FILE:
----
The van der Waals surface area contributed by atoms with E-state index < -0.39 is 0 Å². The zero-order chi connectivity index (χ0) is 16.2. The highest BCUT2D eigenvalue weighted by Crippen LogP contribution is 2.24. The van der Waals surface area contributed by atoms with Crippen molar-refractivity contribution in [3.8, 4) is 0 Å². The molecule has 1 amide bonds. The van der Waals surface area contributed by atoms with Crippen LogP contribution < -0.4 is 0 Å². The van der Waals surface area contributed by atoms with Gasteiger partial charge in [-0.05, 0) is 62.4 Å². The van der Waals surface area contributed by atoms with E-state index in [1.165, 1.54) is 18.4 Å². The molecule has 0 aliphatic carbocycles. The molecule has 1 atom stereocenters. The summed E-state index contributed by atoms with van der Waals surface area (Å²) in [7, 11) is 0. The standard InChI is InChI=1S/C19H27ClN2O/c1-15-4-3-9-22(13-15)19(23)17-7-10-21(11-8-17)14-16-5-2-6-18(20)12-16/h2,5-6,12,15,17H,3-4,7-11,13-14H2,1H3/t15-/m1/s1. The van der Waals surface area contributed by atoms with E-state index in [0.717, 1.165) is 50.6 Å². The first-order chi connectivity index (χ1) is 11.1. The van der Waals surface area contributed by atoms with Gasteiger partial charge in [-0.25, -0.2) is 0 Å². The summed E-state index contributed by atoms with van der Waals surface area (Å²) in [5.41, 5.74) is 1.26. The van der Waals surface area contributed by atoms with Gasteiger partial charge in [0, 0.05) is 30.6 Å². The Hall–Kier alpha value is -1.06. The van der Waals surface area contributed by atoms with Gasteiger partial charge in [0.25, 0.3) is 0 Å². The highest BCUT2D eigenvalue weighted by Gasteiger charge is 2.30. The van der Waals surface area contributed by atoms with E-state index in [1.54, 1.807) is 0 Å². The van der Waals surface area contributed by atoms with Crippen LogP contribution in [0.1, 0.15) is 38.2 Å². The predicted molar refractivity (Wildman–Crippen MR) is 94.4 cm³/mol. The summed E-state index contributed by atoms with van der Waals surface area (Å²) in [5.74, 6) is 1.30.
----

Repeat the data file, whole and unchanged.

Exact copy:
The van der Waals surface area contributed by atoms with E-state index < -0.39 is 0 Å². The zero-order chi connectivity index (χ0) is 16.2. The highest BCUT2D eigenvalue weighted by Crippen LogP contribution is 2.24. The van der Waals surface area contributed by atoms with Crippen molar-refractivity contribution in [3.8, 4) is 0 Å². The molecule has 1 amide bonds. The van der Waals surface area contributed by atoms with Crippen LogP contribution < -0.4 is 0 Å². The van der Waals surface area contributed by atoms with Gasteiger partial charge in [-0.05, 0) is 62.4 Å². The van der Waals surface area contributed by atoms with E-state index in [1.165, 1.54) is 18.4 Å². The molecule has 0 aliphatic carbocycles. The molecule has 1 atom stereocenters. The summed E-state index contributed by atoms with van der Waals surface area (Å²) in [7, 11) is 0. The standard InChI is InChI=1S/C19H27ClN2O/c1-15-4-3-9-22(13-15)19(23)17-7-10-21(11-8-17)14-16-5-2-6-18(20)12-16/h2,5-6,12,15,17H,3-4,7-11,13-14H2,1H3/t15-/m1/s1. The van der Waals surface area contributed by atoms with E-state index in [0.717, 1.165) is 50.6 Å². The first-order chi connectivity index (χ1) is 11.1. The van der Waals surface area contributed by atoms with Gasteiger partial charge in [-0.25, -0.2) is 0 Å². The summed E-state index contributed by atoms with van der Waals surface area (Å²) in [5.41, 5.74) is 1.26. The van der Waals surface area contributed by atoms with Gasteiger partial charge in [0, 0.05) is 30.6 Å². The Hall–Kier alpha value is -1.06. The van der Waals surface area contributed by atoms with Gasteiger partial charge in [0.25, 0.3) is 0 Å². The highest BCUT2D eigenvalue weighted by Gasteiger charge is 2.30. The van der Waals surface area contributed by atoms with E-state index in [1.54, 1.807) is 0 Å². The van der Waals surface area contributed by atoms with Crippen LogP contribution in [0.1, 0.15) is 38.2 Å². The predicted molar refractivity (Wildman–Crippen MR) is 94.4 cm³/mol. The summed E-state index contributed by atoms with van der Waals surface area (Å²) in [5.74, 6) is 1.30.